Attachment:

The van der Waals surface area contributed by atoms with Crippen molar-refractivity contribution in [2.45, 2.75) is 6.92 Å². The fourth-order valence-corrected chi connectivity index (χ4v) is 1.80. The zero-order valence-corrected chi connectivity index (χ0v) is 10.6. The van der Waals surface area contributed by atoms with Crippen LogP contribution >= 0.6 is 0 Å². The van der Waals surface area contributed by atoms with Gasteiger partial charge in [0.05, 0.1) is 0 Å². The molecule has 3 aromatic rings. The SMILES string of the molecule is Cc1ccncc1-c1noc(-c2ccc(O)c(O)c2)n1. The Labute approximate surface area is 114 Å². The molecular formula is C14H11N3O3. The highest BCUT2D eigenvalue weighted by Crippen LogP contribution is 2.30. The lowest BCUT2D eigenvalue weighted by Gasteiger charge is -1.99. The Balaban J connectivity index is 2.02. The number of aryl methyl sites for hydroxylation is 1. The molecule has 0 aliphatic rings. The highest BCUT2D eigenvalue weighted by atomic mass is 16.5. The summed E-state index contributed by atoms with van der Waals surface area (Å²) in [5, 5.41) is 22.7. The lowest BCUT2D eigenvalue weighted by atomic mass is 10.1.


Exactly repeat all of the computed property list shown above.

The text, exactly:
The van der Waals surface area contributed by atoms with Crippen molar-refractivity contribution in [2.45, 2.75) is 6.92 Å². The fourth-order valence-corrected chi connectivity index (χ4v) is 1.80. The zero-order valence-corrected chi connectivity index (χ0v) is 10.6. The van der Waals surface area contributed by atoms with Crippen LogP contribution >= 0.6 is 0 Å². The van der Waals surface area contributed by atoms with Gasteiger partial charge in [0.05, 0.1) is 0 Å². The molecule has 3 aromatic rings. The SMILES string of the molecule is Cc1ccncc1-c1noc(-c2ccc(O)c(O)c2)n1. The Labute approximate surface area is 114 Å². The molecular formula is C14H11N3O3. The highest BCUT2D eigenvalue weighted by Crippen LogP contribution is 2.30. The lowest BCUT2D eigenvalue weighted by Gasteiger charge is -1.99. The Balaban J connectivity index is 2.02. The number of aryl methyl sites for hydroxylation is 1. The molecule has 0 aliphatic rings. The highest BCUT2D eigenvalue weighted by atomic mass is 16.5. The summed E-state index contributed by atoms with van der Waals surface area (Å²) in [5, 5.41) is 22.7. The lowest BCUT2D eigenvalue weighted by atomic mass is 10.1.